Getting the Balance Right - Mental Health and Wellbeing
By Colin Marks, Headteacher, Orton Wistow Primary School, OWN Trust
Working in a school and playing a part in shaping the lives of the pupils who attend it is a privilege. I have enjoyed each role I have had during my twenty years at Orton Wistow Primary School, and taking on the Headship this year is a challenge I will relish and take great pride in.
One of the greatest challenges for any leader in a school, especially a head teacher, is how you ensure the safety, happiness, learning, and progress of all the children and ensure that all staff feel supported, empowered and have a real sense of job satisfaction. The mental health of all pupils and staff (including the Headteacher's) is paramount.
Any decision made by a Headteacher needs to take account of the impact it will have on the success of the school and the effect on individuals: indeed, the two go hand-in-hand. A positive change to how a school works can make a real difference to the children's outcomes and promote a sense of satisfaction within the staff, as their time is being used well and the impact is clear. On the flip side, a change or new initiative poorly implemented can make a limited difference to the children and cause unnecessary stress and frustration amongst staff.
I like to imagine a set of scales when introducing a new way of working or expectation in school. On one side is the time, effort, and cost required from the staff (and children). On the other side is the impact. At the very least, you want the scales to be balanced. It can then be argued that the work put in is worth the payout.
It is important to recognise that at first, the scales may not be balanced because a new initiative requires more time and effort to start with, and the real impact might not be seen until it is embedded. Over time the scales will balance as the amount of effort it takes (and possible initial cost) lessens and the outcomes improve. The best case scenario is when the scales continue to tip, and the impact outweighs the effort put in.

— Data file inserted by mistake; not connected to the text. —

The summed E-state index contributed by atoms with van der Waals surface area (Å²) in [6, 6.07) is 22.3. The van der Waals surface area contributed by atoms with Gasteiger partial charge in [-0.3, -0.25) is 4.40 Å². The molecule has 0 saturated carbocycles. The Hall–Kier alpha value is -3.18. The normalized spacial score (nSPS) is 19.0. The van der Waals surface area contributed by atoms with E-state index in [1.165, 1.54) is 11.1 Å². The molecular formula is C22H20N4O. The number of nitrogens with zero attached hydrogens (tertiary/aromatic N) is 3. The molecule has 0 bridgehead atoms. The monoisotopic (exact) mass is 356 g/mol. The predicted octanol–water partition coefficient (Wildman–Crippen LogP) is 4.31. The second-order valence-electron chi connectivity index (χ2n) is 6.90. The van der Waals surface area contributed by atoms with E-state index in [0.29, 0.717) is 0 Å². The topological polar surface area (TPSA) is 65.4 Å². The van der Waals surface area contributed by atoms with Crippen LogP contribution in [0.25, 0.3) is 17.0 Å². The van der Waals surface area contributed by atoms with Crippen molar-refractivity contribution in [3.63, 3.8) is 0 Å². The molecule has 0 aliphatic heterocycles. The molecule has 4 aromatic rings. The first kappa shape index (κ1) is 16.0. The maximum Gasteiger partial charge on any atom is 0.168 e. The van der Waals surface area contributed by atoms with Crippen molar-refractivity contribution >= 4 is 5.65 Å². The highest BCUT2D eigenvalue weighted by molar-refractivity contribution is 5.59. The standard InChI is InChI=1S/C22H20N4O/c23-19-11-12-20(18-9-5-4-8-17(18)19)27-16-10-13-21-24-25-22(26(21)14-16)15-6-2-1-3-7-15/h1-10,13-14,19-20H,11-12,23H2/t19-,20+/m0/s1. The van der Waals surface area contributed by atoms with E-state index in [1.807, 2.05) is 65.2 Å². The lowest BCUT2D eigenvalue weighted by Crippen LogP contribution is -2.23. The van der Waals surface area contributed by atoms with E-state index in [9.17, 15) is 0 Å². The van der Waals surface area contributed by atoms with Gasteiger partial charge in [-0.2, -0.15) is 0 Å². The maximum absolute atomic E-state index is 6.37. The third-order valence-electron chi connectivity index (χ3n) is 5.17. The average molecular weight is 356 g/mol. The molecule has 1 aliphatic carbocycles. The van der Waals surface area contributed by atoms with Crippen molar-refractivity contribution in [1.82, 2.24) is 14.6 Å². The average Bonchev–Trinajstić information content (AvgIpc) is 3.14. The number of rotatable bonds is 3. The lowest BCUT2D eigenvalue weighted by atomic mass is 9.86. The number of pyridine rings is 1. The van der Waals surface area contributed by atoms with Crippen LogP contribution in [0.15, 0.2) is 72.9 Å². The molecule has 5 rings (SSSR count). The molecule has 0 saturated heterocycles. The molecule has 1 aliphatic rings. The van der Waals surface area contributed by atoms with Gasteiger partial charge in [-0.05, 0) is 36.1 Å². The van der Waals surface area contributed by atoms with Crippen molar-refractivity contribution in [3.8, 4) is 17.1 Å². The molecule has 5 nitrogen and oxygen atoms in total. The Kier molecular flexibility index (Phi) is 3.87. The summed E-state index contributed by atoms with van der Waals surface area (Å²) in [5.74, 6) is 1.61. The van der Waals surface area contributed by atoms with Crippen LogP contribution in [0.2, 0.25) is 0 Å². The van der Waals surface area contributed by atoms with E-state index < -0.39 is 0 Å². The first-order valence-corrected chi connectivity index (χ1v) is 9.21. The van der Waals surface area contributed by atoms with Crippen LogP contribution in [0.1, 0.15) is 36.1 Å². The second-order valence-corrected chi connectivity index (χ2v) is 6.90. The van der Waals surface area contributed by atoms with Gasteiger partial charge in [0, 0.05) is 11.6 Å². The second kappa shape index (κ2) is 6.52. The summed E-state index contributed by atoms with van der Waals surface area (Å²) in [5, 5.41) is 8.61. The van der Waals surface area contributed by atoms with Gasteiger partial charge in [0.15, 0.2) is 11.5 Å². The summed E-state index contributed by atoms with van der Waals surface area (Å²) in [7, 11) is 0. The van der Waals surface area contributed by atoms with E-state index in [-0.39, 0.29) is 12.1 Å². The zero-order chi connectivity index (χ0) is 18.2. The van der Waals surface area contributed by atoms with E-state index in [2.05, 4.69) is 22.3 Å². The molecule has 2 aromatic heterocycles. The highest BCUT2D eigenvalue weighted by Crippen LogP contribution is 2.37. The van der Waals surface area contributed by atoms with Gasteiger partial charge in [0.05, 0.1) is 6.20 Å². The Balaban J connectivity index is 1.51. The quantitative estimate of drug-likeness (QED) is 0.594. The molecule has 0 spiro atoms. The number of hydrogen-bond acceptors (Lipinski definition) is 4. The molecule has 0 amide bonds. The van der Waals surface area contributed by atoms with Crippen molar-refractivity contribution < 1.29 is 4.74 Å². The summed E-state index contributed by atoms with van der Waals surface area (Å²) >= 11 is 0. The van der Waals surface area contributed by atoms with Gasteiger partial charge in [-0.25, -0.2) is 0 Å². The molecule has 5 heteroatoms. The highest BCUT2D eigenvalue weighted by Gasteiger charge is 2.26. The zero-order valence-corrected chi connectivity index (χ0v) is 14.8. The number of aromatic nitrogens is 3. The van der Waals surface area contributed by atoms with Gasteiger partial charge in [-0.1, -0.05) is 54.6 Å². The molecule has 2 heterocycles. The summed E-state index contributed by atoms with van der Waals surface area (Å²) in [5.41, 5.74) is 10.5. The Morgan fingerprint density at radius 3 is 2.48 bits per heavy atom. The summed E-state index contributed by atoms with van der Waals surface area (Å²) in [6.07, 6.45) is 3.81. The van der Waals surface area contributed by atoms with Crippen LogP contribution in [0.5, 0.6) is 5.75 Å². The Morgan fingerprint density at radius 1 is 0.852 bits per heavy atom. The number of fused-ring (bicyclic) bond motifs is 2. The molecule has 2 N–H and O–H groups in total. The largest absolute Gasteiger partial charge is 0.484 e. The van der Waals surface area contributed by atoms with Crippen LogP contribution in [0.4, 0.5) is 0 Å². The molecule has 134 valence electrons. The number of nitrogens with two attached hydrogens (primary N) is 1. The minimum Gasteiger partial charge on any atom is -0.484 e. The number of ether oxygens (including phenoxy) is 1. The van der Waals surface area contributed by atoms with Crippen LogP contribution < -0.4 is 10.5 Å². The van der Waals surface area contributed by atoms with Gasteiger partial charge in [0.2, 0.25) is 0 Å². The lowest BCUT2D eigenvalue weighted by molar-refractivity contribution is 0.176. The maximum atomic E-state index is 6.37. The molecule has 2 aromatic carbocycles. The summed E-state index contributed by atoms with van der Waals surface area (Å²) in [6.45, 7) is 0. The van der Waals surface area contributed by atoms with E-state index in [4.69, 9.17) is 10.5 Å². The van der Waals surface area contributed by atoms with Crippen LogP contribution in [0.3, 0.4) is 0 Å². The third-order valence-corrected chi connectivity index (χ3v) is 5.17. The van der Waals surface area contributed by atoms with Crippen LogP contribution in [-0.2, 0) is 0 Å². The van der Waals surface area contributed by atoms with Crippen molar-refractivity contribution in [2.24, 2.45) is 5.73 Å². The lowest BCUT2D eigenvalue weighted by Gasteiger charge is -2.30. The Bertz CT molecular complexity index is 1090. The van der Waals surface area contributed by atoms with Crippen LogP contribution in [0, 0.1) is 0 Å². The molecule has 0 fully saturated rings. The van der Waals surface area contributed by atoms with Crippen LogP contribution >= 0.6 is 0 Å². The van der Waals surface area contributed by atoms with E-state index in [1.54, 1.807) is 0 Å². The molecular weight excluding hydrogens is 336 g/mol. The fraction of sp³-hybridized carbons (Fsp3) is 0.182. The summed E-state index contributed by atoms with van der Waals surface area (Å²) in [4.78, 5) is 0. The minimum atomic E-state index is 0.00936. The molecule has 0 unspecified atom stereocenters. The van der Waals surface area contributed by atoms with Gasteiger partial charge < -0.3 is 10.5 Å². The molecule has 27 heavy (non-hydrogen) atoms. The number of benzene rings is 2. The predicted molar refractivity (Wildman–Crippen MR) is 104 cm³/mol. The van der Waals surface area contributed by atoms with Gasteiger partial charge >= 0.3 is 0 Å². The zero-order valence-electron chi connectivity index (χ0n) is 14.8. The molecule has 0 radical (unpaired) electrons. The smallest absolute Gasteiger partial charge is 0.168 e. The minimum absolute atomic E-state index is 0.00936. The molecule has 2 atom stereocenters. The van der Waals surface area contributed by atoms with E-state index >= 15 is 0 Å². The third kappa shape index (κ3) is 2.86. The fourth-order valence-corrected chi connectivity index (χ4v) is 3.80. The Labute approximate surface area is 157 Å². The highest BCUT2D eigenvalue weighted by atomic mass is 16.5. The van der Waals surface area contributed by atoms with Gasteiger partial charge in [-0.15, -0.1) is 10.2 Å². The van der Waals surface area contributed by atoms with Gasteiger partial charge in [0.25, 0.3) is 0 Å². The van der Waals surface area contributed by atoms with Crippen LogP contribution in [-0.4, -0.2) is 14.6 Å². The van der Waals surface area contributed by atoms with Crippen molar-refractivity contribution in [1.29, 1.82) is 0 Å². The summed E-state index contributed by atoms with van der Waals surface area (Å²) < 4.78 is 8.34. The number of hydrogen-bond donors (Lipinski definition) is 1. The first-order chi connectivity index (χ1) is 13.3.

Careful consideration of all changes, initiatives, and priorities can affect the wellbeing of everyone in school but there are also other ways we can support ourselves and each other. A constant topic for discussion at the MySpace meetings I attended a few years back was around understanding what replenishes your own wellbeing. For me, exercise and time away from a screen help me to switch off. There can be days in school when I will be office bound, and remembering to take some time out to wander through the school during different times of the day, talk to as many people as possible and get my step count up can make a real difference to how I feel.
Something new I am keen to explore is the introduction of ‘Wellness Action Plans’. These individual and personalised plans for all staff are confidential plans that outline what can be done to promote positive mental health and wellbeing in the workplace. It is a proactive approach to helping everyone.
Getting this right in school could be the thing that makes the biggest difference to our young people. The scales could be tipped well in our favour!